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Home » Community, Engagement, industry research, News, Social Media News

Drama? Malaise? No, the real reason users leave Facebook is because life simply gets in the way

Submitted by on February 7, 2013 – 9:09 amOne Comment

“I’m quitting Facebook!” We’ve all heard that at some point, perhaps even been guilty of it ourselves. In this day and age, dramatically announcing you’re planning on leaving Facebook is like threatening to run away – a bit attention seeking and possibly a cry for help.

Nonetheless, our use of the site is fluid, says a new report from the Pew Research Center. We’re not chained to it 24/7 as some analysts might believe, and instead take frequent ‘Facebook holidays’, often without even intending to.

According to the Center’s Internet and American Life Project:

  • 61% of Facebook users say they have voluntarily taken a break from the site for a period of several weeks or more.
  • 21% say this was the result of being too busy with other demands.
  • 10% pointed towards a general lack of interest in the site.
  • 10% claimed an ‘absence of compelling content’ was to blame.
  • Only 9% blamed excessive gossip and drama.
  • 8% felt they were spending too much time on the site.

However, there is evidence that Facebook’s demographic is simply shifting as its audience matures.

  • 20% of online adults who don’t use Facebook say they used to, but no longer.
  • 28% of users say Facebook is less important to them than it was a year ago.
  • 34% say they spend less time on Facebook than they did a year ago.

Could it be that the generation that embraced Facebook in its newness and novelty is simply outgrowing the site?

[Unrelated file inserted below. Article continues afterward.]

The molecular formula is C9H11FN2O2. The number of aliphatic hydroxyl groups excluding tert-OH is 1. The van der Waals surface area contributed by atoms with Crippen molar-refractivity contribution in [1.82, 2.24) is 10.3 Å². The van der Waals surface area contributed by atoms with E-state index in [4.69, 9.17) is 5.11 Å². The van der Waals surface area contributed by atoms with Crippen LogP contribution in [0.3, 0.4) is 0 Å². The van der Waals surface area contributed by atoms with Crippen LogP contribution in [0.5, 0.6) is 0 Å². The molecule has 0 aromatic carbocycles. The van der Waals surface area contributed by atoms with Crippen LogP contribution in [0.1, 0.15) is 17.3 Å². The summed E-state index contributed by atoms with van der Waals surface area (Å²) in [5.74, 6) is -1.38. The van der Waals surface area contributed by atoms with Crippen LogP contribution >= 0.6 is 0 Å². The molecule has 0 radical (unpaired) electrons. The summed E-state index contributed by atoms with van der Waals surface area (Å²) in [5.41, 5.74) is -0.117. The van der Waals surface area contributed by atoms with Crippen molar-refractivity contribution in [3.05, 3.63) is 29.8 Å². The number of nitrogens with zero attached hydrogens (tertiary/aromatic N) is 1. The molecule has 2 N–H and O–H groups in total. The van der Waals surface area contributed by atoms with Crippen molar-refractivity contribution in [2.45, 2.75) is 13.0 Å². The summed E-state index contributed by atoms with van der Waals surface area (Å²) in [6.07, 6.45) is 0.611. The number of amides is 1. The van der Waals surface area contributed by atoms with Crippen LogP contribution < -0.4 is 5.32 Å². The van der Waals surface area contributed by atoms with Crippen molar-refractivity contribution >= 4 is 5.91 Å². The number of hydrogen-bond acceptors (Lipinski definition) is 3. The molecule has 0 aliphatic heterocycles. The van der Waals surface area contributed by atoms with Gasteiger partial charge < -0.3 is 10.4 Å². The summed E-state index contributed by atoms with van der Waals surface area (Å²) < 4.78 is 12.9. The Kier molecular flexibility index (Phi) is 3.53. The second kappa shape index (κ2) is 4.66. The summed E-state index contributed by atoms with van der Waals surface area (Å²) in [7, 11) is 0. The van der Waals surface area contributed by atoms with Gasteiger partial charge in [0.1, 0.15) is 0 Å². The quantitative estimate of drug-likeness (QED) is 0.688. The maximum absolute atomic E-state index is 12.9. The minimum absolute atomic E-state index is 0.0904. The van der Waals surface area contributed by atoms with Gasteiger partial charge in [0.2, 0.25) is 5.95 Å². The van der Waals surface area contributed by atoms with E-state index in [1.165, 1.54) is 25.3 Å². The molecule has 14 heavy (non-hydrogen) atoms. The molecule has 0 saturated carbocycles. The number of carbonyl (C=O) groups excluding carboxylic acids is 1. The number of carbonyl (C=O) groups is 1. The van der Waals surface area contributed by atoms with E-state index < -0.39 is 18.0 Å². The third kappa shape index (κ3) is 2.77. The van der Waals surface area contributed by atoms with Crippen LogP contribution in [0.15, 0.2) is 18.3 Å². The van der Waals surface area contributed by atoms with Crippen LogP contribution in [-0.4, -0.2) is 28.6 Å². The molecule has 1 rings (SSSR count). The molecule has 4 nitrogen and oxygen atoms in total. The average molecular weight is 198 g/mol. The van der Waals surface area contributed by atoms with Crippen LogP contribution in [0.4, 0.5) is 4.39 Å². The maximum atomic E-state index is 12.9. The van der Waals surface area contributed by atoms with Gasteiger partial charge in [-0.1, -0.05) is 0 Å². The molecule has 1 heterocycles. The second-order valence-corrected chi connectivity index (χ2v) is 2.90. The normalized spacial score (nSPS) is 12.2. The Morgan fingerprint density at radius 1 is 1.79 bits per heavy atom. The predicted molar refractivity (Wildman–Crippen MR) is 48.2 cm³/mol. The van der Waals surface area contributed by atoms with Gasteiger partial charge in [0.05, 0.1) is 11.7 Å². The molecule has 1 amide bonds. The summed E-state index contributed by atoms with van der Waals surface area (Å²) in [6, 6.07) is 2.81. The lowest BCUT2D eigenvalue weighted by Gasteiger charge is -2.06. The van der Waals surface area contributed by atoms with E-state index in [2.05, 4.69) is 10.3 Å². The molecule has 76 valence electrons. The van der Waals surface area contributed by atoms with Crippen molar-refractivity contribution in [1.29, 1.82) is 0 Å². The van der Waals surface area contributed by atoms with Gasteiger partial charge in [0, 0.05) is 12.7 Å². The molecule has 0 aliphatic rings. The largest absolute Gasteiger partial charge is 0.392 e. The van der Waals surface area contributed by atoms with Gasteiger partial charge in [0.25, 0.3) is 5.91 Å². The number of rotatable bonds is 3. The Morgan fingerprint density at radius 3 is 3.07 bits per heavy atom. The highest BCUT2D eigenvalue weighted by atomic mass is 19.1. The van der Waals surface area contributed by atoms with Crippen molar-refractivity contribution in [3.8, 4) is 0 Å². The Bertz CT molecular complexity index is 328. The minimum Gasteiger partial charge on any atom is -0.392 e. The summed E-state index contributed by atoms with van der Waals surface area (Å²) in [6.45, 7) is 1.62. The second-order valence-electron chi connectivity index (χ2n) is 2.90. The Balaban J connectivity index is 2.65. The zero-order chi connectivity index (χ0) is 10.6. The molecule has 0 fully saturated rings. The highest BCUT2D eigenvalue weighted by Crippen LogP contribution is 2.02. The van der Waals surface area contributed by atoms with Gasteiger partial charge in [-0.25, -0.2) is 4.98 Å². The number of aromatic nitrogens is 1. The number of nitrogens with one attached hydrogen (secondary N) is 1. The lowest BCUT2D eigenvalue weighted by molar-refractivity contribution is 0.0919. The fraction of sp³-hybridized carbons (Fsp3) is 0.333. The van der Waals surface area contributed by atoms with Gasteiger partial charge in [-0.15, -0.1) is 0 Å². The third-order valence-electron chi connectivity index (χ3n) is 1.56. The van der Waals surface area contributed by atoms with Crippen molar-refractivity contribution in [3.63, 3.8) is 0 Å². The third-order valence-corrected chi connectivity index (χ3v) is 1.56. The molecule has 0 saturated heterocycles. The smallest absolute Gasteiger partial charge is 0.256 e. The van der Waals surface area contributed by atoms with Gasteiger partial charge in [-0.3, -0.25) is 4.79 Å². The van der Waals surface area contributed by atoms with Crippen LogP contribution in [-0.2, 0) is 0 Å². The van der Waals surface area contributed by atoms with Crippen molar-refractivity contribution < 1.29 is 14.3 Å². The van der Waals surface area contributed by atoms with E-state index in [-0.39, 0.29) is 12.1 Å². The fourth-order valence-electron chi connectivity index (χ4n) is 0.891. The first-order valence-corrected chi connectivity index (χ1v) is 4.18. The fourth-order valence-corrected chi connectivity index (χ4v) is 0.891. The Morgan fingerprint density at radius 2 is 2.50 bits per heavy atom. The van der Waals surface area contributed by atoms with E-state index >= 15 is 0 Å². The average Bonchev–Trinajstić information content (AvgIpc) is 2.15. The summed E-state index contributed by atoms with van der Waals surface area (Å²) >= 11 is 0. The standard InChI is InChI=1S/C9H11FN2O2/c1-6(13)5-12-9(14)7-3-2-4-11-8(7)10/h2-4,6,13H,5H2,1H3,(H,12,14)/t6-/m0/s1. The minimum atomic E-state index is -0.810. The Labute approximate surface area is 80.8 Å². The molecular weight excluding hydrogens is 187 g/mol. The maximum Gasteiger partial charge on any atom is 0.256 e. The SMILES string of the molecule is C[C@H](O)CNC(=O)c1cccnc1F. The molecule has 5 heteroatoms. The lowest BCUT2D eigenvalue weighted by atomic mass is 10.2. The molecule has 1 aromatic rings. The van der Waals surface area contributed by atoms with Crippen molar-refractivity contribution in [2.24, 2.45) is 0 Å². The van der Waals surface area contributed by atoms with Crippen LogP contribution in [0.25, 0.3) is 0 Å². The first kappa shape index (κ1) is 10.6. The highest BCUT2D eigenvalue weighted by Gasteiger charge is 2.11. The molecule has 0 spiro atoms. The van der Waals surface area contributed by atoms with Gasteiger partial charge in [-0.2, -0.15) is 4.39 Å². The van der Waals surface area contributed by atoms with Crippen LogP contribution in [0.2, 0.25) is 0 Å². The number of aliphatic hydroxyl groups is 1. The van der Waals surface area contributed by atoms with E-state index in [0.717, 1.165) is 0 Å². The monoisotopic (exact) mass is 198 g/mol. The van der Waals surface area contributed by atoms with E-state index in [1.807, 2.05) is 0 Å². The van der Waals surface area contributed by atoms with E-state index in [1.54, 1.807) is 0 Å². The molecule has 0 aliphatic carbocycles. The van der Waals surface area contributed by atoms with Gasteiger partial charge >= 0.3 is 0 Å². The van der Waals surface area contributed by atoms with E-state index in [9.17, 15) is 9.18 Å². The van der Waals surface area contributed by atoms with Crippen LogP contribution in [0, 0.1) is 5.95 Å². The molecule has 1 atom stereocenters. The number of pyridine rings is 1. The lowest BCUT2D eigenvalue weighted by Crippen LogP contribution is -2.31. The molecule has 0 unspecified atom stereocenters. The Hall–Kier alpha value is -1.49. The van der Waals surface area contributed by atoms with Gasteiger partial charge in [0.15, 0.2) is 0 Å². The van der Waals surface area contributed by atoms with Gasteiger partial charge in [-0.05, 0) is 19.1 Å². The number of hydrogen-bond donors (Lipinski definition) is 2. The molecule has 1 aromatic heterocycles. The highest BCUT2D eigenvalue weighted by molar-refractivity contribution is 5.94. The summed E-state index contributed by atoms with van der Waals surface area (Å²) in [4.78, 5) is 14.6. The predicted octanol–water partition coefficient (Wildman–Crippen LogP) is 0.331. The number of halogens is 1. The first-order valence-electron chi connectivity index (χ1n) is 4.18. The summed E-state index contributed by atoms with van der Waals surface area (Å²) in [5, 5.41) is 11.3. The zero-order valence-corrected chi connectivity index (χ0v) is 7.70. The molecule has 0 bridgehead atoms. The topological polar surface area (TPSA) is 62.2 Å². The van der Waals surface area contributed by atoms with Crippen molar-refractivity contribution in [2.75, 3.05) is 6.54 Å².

One Comment »

  • CK says:

    “Could it be that the generation that embraced Facebook in its newness and novelty is simply outgrowing the site?”

    Yes, I feel like this question is true for me. I started using Facebook as a college freshman way back in 2004 when the site was brand new. Back then, it was a great way to be connected with friends on campus and look up that cute guy in your Com class. Fast forward a few years and it’s time to graduate college – friends are getting engaged, married, and oh, there’s the accidental pregnancy that your group of friends will not stop talking about. Facebook showed you the engagement rings close up, made you envious of your old roommate’s Vera Wang wedding dress, and presented the inner struggle for you to decide whether to “like” or not comment on your friend’s surprise pregnancy. Soon enough, friends were having planned babies, getting the job they had that “killer” interview for, and you finally took your European trip and plastered your Facebook wall with photos to prove it really happened.

    Where I am now – 9 years later……I’m married, have a full time job, a mortage, and a strong network of friends and family to lean on. Do I really need Facebook? Do I need to know that my old friend from high school (who I haven’t actually seen in person since we graduated) finally made blueberry muffins from scratch? I’m finally seeing that real friendships go beyond the cyber world. In fact, because of Facebook, I have never had any desire to contact my blueberry muffin high school friend because I thought of our relationship to be “good enough” in cyber space.

    Over-sharing, privacy, and addictive-ness are just a few of the other reasons why I finally decided to leave.The part I’ll miss the most? The ease of creating events/get-togethers. I’ve only been off Facebook for a couple weeks now, but I’ve learned my new motto when with old and new friends – “Hey, I’m not on Facebook, can I have your number?”

    So, my advice to anyone who is thinking about leaving the blue sea of fake reality….Do it and try something new. Maybe make some blueberry muffins from scratch and instead of sharing your creation in Cyber Space – share them with a new friend in person.

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